DramaAnalysis on CRAN
We’re happy to announce that our R-Package on quantitative drama analysis, surprisingly called “DramaAnalysis”, is now available on the Comprehensive R Archive Network, CRAN. This makes the installation of the package a lot easier, because binary versions can be installed directly. Our R package assembles a number of reasonably documented functions that we find useful for drama analysis, with a focus on analysing the character speech. By providing an R package, we make experiments on textual drama data simpler and faster, in particular for literary scholars with limited programming experience. Still, as we do not provide a graphical user interface (cf. Reiter et al., 2015), some level of programming is required.
What is now available on CRAN is version 3.0.0, and it’s our first CRAN submission. Version 3.0.0 has been an extensive rewrite of many of the functions, to remedy issues that plagued us in the past (e.g., characters disappearing …). We also have a much clearer documentation now, and verified that it’s up to date again. If there are existing users of old versions of our package: Updating and installing is worth it, and easy:
The core change is that we make use of so called S3 classes now in the package. This means, functions can verify on their own that they are called with the correct data input, and it also allows us to provide special versions of plotting functions tailored to a specific kind of data. In addition, it makes the code more modular, because we can concentrate some functionality instead of putting it in every function (e.g., the formatting of character names, so that they look nice for presentation).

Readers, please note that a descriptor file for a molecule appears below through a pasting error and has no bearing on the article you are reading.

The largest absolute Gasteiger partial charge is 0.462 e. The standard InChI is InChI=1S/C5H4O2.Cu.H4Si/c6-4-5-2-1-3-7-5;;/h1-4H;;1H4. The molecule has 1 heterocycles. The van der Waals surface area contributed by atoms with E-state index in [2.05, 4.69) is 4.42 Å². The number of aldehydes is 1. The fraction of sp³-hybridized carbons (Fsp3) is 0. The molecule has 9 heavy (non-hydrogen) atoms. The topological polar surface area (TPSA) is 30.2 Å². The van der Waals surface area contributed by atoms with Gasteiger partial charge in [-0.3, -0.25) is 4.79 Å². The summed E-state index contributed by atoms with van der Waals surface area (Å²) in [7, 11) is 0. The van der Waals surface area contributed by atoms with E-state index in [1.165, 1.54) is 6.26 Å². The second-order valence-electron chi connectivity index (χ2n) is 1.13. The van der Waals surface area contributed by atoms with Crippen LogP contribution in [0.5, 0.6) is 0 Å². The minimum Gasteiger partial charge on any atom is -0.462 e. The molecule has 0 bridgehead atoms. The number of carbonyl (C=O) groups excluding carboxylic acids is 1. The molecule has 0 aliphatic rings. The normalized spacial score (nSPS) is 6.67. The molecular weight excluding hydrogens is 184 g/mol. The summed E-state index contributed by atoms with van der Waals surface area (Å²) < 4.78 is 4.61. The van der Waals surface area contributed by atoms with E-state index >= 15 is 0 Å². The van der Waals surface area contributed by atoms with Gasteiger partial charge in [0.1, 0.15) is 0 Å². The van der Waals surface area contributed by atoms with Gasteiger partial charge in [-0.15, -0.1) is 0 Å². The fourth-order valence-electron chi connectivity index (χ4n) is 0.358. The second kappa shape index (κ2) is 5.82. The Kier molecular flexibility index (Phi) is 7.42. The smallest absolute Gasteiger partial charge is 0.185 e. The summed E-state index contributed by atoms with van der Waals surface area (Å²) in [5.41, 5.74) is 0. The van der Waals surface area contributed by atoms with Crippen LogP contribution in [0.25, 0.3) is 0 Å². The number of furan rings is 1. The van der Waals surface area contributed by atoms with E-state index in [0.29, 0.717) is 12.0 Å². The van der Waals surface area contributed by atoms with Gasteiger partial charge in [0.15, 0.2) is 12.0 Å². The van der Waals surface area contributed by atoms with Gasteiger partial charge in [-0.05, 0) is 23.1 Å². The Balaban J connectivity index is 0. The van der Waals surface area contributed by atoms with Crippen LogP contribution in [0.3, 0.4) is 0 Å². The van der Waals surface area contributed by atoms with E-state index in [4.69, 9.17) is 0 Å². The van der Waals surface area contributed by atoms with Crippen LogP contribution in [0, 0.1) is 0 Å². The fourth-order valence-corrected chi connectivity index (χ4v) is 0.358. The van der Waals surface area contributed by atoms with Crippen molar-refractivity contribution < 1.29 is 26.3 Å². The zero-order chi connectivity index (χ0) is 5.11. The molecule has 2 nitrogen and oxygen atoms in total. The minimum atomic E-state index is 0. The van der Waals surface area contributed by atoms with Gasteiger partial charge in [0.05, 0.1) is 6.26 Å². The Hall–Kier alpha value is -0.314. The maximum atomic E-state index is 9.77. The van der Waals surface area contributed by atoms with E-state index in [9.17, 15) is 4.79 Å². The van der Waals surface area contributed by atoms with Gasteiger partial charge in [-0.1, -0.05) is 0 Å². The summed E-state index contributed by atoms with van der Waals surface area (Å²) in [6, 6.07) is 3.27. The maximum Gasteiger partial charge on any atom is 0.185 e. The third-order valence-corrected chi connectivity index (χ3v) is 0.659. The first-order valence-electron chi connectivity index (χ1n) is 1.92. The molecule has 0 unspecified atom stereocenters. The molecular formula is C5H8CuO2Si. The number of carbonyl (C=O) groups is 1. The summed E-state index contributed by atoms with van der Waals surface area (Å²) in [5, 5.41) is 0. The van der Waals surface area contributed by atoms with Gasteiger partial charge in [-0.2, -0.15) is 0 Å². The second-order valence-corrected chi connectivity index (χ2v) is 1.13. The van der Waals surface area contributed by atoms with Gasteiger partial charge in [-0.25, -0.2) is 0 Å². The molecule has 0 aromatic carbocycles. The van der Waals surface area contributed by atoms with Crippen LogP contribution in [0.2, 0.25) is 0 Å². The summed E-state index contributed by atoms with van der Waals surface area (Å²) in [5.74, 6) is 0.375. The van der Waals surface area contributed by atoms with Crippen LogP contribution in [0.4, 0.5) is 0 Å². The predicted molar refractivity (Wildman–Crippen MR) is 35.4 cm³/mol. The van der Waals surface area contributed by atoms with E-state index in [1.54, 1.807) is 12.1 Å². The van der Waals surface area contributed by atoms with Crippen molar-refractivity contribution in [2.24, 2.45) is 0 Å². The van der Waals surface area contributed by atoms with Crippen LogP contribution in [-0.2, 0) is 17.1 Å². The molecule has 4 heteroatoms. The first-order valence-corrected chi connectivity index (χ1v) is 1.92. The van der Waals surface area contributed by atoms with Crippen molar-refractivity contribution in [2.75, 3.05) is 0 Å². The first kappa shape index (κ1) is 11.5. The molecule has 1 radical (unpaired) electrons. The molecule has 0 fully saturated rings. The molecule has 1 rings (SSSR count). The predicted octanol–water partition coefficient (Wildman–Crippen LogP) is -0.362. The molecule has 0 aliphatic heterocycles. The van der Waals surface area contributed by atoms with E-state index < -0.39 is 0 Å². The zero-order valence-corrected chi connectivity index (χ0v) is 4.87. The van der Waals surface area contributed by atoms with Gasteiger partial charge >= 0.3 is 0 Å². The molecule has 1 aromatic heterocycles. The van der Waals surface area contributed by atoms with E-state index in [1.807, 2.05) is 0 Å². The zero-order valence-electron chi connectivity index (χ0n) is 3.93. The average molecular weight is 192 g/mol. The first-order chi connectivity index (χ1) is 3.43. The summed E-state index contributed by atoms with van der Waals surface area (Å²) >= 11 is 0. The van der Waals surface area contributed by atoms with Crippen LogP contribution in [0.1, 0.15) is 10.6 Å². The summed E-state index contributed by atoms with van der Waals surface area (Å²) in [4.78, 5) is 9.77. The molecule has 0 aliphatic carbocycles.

The above “treasure map” gives an overview of the different functions and can serve as a roadmap if you’re interested in exploring. We have also created a tutorial and uploaded all package documentation to our web page.
- CRAN entry for DramaAnalysis
- Package documentation on the web
- Extensive written tutorial, downloadable as an eBook in ePub format
As our focus interest is in the intersection between computational literary studies and computational linguistics, NLP-based character speech analysis is an important ingredient in our project. Therefore, the R package we provide works best with preprocessed data. Although it is possible to load XML/TEI data directly, we recommend loading data that we provide in the form of CSV files (currently available: German plays, Shakespeare plays). Both data sets have been taken from the DraCor repository, which is a collection of drama corpora in multiple languages. Data can be installed directly from the R console using one of these one-liners:
# Shakespeare corpus installData("shakedracor") # German-language plays installData("qd")
The past years have shown continuous research on the quantitative analysis of dramatic texts, and both tool and method development have made progress. It’s great that our R package contributes to this.
The DraCor umbrella not only has assembled an impressive number of corpora, there are also several cool applications/tools that are available: Easy Linavis, for exploring character copresence networks, an R shiny app that allows cluster analysis, and, most importantly, a restful API that allows straightforward access to textual parts of the play (e.g., character speech by female characters) without dealing with XML. DraCor is headed by Frank Fischer.